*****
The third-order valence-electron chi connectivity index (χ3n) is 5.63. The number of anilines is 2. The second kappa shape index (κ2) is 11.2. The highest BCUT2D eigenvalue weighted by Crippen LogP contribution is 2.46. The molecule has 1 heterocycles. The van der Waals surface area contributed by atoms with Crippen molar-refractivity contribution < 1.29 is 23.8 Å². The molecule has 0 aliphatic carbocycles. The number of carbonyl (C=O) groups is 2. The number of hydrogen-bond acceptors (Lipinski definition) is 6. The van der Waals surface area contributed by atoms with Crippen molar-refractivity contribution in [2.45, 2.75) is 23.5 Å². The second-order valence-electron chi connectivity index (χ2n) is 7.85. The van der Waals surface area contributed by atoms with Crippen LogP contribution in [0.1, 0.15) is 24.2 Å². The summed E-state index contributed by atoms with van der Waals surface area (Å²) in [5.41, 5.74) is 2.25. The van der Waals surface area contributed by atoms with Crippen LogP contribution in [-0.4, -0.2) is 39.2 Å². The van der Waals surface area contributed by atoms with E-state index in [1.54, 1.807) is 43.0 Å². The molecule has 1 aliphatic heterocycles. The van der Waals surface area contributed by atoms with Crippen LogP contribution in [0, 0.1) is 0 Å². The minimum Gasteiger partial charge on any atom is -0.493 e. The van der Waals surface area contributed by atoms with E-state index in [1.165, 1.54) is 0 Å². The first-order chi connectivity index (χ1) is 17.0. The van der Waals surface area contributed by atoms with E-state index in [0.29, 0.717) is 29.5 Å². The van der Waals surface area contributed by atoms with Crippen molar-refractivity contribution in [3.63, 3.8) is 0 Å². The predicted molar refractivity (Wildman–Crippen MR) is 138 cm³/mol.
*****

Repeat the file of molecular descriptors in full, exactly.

The third-order valence-electron chi connectivity index (χ3n) is 5.63. The number of anilines is 2. The second kappa shape index (κ2) is 11.2. The highest BCUT2D eigenvalue weighted by Crippen LogP contribution is 2.46. The molecule has 1 heterocycles. The van der Waals surface area contributed by atoms with Crippen molar-refractivity contribution < 1.29 is 23.8 Å². The molecule has 0 aliphatic carbocycles. The number of carbonyl (C=O) groups is 2. The number of hydrogen-bond acceptors (Lipinski definition) is 6. The van der Waals surface area contributed by atoms with Crippen molar-refractivity contribution in [2.45, 2.75) is 23.5 Å². The second-order valence-electron chi connectivity index (χ2n) is 7.85. The van der Waals surface area contributed by atoms with Crippen LogP contribution in [0.1, 0.15) is 24.2 Å². The summed E-state index contributed by atoms with van der Waals surface area (Å²) in [5.41, 5.74) is 2.25. The van der Waals surface area contributed by atoms with Crippen LogP contribution in [-0.4, -0.2) is 39.2 Å². The van der Waals surface area contributed by atoms with E-state index in [1.54, 1.807) is 43.0 Å². The molecule has 1 aliphatic heterocycles. The van der Waals surface area contributed by atoms with Crippen LogP contribution in [0, 0.1) is 0 Å². The minimum Gasteiger partial charge on any atom is -0.493 e. The van der Waals surface area contributed by atoms with E-state index in [1.165, 1.54) is 0 Å². The first-order chi connectivity index (χ1) is 17.0. The van der Waals surface area contributed by atoms with E-state index in [0.29, 0.717) is 29.5 Å². The van der Waals surface area contributed by atoms with Crippen molar-refractivity contribution in [3.63, 3.8) is 0 Å². The predicted molar refractivity (Wildman–Crippen MR) is 138 cm³/mol.